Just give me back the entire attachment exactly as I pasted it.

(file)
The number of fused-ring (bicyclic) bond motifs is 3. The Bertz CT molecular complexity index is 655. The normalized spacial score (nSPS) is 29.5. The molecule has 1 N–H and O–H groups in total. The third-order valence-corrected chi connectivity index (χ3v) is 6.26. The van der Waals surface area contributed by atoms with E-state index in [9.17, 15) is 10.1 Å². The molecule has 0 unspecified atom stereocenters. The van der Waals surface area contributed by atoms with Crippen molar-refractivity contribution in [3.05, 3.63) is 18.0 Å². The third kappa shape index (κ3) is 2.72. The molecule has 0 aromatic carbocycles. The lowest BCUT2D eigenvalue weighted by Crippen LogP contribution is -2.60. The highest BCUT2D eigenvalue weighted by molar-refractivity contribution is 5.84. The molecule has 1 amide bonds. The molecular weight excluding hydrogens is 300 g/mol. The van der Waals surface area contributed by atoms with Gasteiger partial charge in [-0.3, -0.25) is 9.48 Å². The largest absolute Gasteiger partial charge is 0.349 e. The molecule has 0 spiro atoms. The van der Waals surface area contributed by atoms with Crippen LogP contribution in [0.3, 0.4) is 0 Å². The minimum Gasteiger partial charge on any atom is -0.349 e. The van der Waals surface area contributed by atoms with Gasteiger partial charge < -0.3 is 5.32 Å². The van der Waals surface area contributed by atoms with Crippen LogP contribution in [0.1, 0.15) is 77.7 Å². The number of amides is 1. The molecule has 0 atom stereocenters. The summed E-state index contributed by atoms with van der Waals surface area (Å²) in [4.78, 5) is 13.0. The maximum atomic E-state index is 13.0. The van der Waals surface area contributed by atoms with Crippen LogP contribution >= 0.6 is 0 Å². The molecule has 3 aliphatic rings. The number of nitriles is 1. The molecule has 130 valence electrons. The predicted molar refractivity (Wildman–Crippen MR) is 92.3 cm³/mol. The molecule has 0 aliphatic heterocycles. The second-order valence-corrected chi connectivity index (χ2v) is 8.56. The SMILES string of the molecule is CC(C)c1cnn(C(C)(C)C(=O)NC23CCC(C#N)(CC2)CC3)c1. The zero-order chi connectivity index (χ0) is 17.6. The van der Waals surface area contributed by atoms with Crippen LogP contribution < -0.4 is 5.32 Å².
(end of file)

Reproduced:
The number of fused-ring (bicyclic) bond motifs is 3. The Bertz CT molecular complexity index is 655. The normalized spacial score (nSPS) is 29.5. The molecule has 1 N–H and O–H groups in total. The third-order valence-corrected chi connectivity index (χ3v) is 6.26. The van der Waals surface area contributed by atoms with E-state index in [9.17, 15) is 10.1 Å². The molecule has 0 unspecified atom stereocenters. The van der Waals surface area contributed by atoms with Crippen molar-refractivity contribution in [3.05, 3.63) is 18.0 Å². The third kappa shape index (κ3) is 2.72. The molecule has 0 aromatic carbocycles. The lowest BCUT2D eigenvalue weighted by Crippen LogP contribution is -2.60. The highest BCUT2D eigenvalue weighted by molar-refractivity contribution is 5.84. The molecule has 1 amide bonds. The molecular weight excluding hydrogens is 300 g/mol. The van der Waals surface area contributed by atoms with Gasteiger partial charge in [-0.3, -0.25) is 9.48 Å². The largest absolute Gasteiger partial charge is 0.349 e. The molecule has 0 spiro atoms. The van der Waals surface area contributed by atoms with Crippen LogP contribution in [0.3, 0.4) is 0 Å². The minimum Gasteiger partial charge on any atom is -0.349 e. The van der Waals surface area contributed by atoms with Gasteiger partial charge < -0.3 is 5.32 Å². The van der Waals surface area contributed by atoms with Crippen LogP contribution in [0.1, 0.15) is 77.7 Å². The number of amides is 1. The molecule has 0 atom stereocenters. The summed E-state index contributed by atoms with van der Waals surface area (Å²) in [4.78, 5) is 13.0. The maximum atomic E-state index is 13.0. The van der Waals surface area contributed by atoms with Crippen LogP contribution >= 0.6 is 0 Å². The molecule has 3 aliphatic rings. The number of nitriles is 1. The molecule has 130 valence electrons. The predicted molar refractivity (Wildman–Crippen MR) is 92.3 cm³/mol. The molecule has 0 aliphatic heterocycles. The second-order valence-corrected chi connectivity index (χ2v) is 8.56. The SMILES string of the molecule is CC(C)c1cnn(C(C)(C)C(=O)NC23CCC(C#N)(CC2)CC3)c1. The zero-order chi connectivity index (χ0) is 17.6. The van der Waals surface area contributed by atoms with Crippen LogP contribution < -0.4 is 5.32 Å².